- Gradually whisk in the milk and sage. Place pot over low heat and stir until sauce thickens (it should coat the back of a spoon), about 12 minutes. Season with salt and pepper.
- Place ham on top of broccoli and spoon sauce on top of ham. Sprinkle with breadcrumbs and cheese. Bake about 25 minutes or until top golden and cheese is melted. If desired, place under broiler for 3 minutes to toast breadcrumbs and lightly brown the cheese.
- Root Vegetables:
All the healthful root vegetables are harvested during fall, just before the frost sets in. These vegetables are seriously packed with the most amount of nutrition and health benefits, so this is one fall tradition that makes your palette as well as body happy.
Roasted Fall Vegetable and Ricotta Pizza
- Olive oil, for baking sheet and drizzling
- Flour, for dusting surface
- 1 pound store-bought pizza dough, fresh, or thawed if frozen
- 8 ounces part-skim mozzarella cheese, grated (about 2 cups)
- 1 cup part-skim ricotta cheese
- 1 tablespoon fresh rosemary leaves, (optional)
- 6 cups (about 1/2 recipe) , drained and coarsely cut Roasted Fall Vegetables
- Coarse salt and ground pepper
For the roasted fall vegetables-
- 2 pounds (about 1 medium) butternut squash, peeled, seeded, and cut into 1 1/2-inch pieces
- 2 pounds red new potatoes (12 to 14), well scrubbed and quartered
- 1 pound medium red onions (about 2 to 3), peeled and quartered
- 1 pound carrots (6 to 8 medium), halved lengthwise, if thick, and cut into 1 1/2-inch lengths
- 4 to 6 garlic cloves, peeled and smashed
- 3 tablespoons olive oil
- Coarse salt and ground pepper
For the roasted vegetables-
- Preheat oven to 450 degrees. Divide vegetables and garlic between two rimmed baking sheets (or line with parchment paper, if desired, for easy cleanup); dividing evenly, toss with oil, 2 teaspoons coarse salt, and 1/4 teaspoon pepper.
- Roast until vegetables are tender and beginning to brown, 40 to 50 minutes, tossing them and rotating sheets from top to bottom halfway through. Serve hot or at room temperature.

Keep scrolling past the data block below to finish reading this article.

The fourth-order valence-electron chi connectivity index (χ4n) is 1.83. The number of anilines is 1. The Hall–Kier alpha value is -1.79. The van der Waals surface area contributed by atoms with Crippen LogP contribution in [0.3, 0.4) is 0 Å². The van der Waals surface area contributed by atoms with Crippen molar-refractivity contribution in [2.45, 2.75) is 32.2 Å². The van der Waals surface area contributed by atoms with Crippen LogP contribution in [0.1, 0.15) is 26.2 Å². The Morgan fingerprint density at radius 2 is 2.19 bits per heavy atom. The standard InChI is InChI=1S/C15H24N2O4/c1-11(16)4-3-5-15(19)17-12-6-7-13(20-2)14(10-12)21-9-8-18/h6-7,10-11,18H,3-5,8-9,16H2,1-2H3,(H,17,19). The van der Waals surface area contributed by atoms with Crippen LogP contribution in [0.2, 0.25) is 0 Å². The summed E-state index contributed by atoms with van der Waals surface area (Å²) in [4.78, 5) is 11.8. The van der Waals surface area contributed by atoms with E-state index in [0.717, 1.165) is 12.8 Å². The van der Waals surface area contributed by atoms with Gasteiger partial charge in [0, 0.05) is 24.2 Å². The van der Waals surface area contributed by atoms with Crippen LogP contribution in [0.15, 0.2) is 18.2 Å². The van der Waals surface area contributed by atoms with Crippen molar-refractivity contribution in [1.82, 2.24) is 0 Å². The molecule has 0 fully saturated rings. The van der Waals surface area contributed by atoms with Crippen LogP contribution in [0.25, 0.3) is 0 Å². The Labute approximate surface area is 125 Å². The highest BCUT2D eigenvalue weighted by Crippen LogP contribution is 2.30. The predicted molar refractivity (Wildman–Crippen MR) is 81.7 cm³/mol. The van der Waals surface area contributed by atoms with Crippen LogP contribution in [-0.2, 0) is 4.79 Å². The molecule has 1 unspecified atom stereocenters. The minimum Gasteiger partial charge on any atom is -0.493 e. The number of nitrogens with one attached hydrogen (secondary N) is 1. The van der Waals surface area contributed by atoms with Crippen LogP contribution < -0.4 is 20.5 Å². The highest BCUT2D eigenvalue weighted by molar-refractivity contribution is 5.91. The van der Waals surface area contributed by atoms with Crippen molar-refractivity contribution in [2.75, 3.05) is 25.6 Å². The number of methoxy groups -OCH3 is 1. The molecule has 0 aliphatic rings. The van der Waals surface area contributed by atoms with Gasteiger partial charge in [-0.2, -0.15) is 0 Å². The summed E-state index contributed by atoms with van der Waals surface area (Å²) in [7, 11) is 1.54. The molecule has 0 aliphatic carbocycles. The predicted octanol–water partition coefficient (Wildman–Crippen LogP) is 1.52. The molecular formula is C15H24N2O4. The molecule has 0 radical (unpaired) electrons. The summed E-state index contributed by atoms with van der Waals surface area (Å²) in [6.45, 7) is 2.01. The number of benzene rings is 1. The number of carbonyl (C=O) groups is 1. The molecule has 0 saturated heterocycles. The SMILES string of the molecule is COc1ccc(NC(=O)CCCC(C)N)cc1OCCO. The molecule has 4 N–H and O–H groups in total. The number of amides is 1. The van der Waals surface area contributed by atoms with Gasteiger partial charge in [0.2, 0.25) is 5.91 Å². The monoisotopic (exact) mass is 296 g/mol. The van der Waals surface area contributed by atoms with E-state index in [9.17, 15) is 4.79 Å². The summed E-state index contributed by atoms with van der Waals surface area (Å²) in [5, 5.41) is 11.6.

- Preheat oven to 475 degrees. Brush a large baking sheet (preferably rimless) with oil, or line with parchment paper, if desired, for easy cleanup.
- On a lightly floured surface, roll and stretch dough into a 12-by-16-inch oval (or as large as will fit on baking sheet); transfer to sheet.
- Sprinkle dough with half the mozzarella. Scatter vegetables on top, and dollop with ricotta; sprinkle with remaining mozzarella and, if using, rosemary. Drizzle with olive oil; season with salt and pepper. Bake until bubbling and golden, 20 to 25 minutes. Serve.
- Thyme rosemary and sage spicing things up.
Our fall-winter kitchens are reunited with spices such as these three, that always make magic together, be it on a roast, braised meats, or just as garnish. While these three seem to be our stars in the kitchen, other winter spices include- mint, chervil, and bay.
Salmon with Sage, Rosemary & Thyme
- 1 1/2 lbs salmon fillets, 1 piece wild (not farmed)
- 1 tablespoon fresh parsley
- 1 tablespoon fresh sage
- 1 tablespoon fresh rosemary
- 1/2 tablespoon fresh thyme
- 1/2 cup olive oil
- 1 tablespoon balsamic vinegar
- Pre-heat oven to 400 degrees.
- Put all the herbs together and chop them up fine.
- Rinse fish and pat dry. Place in a large baking dish.
- Add olive oil to fish and make sure it’s well coated.
- Add balsamic vinegar to fish, sprinkle chopped herbs on top of the fish. Add salt and pepper to taste.
- Marinate for one hour, then put in oven for 15-20 minutes depending on the thickness of the fish. You may need more time if the fish is thick.
As you can see, we have a hefty to-devour list for this fall. Write in to us with any suggestions/queries relating to your fall palette and let us make this one heck a season for you.